Lynch DR, Gentleman WC, McGillicuddy DJ, Davis CS: Biological/physical simulations of Calanus finmarchicus population dynamics in the Gulf of Maine. Mar Ecol Prog Ser 1998, 169: 189–210.
Jiang M, Brown MW, Turner JT, Kenney RD, Mayo CA, Zhang Z, Zhou M: Springtime transport and retention of Calanus finmarchicus in Massachusetts and Cape Cod Bays, USA, and implications for right whale foraging. Mar Ecol Prog Ser 2007, 349: 183–197.
Matthews LH: Reproduction in the basking shark, Cetorhinus maximus (Gunner). Phil Trans R Soc Lond B 1950, 234: 247–316.
Harvey-Clark CJ, Stobo WT, Helle E, Mattson M: Putative mating behavior in basking sharks off the Nova Scotia coast. Copeia 1999, 3: 780–782.
Sims DW, Southall EJ, Quayle VA, Fox AM: Annual social behavior of basking sharks associated with coastal front areas. Proc R Soc Lond B 2000, 267: 1897–1904.
Gallager SM, Davis CS, Epstein AW, Solow A, Beardsley RC: High-resolution observations of plankton spatial distributions correlated with hydrography in the Great South Channel, Georges Bank. Deep-Sea Res II 1996, 43: 1627–1663.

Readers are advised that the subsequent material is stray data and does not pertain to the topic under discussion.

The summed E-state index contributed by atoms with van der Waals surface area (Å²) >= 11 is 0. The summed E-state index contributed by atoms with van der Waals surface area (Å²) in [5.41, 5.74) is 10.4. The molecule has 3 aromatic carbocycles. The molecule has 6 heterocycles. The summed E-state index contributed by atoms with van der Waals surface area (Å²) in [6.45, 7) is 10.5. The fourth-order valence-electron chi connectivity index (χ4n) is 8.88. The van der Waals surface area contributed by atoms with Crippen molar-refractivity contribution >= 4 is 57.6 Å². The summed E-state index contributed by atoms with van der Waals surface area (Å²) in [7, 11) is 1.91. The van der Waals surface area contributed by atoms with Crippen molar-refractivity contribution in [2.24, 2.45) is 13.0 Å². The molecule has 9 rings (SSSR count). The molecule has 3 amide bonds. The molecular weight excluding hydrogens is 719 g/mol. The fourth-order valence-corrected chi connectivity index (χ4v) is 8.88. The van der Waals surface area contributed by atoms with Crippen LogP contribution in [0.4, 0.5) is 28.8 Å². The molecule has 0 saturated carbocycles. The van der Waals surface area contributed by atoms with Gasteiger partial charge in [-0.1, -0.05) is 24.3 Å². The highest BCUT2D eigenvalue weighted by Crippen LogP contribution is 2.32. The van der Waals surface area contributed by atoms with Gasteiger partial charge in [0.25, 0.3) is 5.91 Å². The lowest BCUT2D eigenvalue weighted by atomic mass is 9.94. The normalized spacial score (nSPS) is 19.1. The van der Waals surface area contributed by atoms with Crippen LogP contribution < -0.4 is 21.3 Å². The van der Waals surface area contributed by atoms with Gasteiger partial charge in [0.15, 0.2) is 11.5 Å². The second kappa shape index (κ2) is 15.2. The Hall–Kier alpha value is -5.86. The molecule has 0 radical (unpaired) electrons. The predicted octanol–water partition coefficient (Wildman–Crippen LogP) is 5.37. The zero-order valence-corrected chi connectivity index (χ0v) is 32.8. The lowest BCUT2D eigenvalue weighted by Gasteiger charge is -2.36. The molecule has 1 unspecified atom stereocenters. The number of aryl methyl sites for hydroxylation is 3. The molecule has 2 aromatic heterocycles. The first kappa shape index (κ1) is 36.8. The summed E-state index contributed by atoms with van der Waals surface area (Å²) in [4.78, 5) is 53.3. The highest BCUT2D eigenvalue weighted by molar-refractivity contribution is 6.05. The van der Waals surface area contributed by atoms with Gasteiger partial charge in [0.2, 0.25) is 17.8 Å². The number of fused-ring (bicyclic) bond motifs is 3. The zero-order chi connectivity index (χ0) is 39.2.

Gallager SM, Yamazaki H, Davis CS: Contribution of fine-scale vertical structure and swimming behavior to formation of plankton layers on Georges Bank. Mar Ecol Prog Ser 2004, 267: 27–43.
Norrbin MF, Davis CS, Gallager SM: Differences in fine-scale structure and composition of zooplankton between mixed and stratified regions of Georges Bank. Deep-Sea Res II 1996, 43: 1905–1924.
Manning JP, Beardsley RC: Assessment of Georges Bank recirculation from Eulerian current observations in the Great South Channel. Deep-Sea Res II 1996, 43: 1575–1600.
Baumgartner MF, Lysiak NSF, Schuman C, Urban-Rich J, Wenzel FW: Diel vertical migration behavior of Calanus finmarchicus and its influence on right and sei whale occurrence. Mar Ecol Prog Ser 2011, 423: 167–184.
Durbin EG, Campbell RG, Gilman SL, Durbin AG: Diel feeding behavior and ingestion rate in the copepod Calanus finmarchicus in the southern Gulf of Maine during late spring. Cont Shelf Res 1995, 15: 539–570.
Hazen EL, Jorgensen SJ, Rykaczewski RR, Bograd SJ, Foley DG, Jonsen ID, Shaffer SA, Dunne JP, Costa DP, Crowder LB, Block BA: Predicted habitat shifts of Pacific top predators in a changing climate. Nat Clim Chang 2012. doi:10.1038/nclimate1686
Behrenfeld MJ, Falkowski PG: A consumer’s guide to phytoplankton primary productivity models. Limnol Oceanogr 1997, 42: 1479–1491.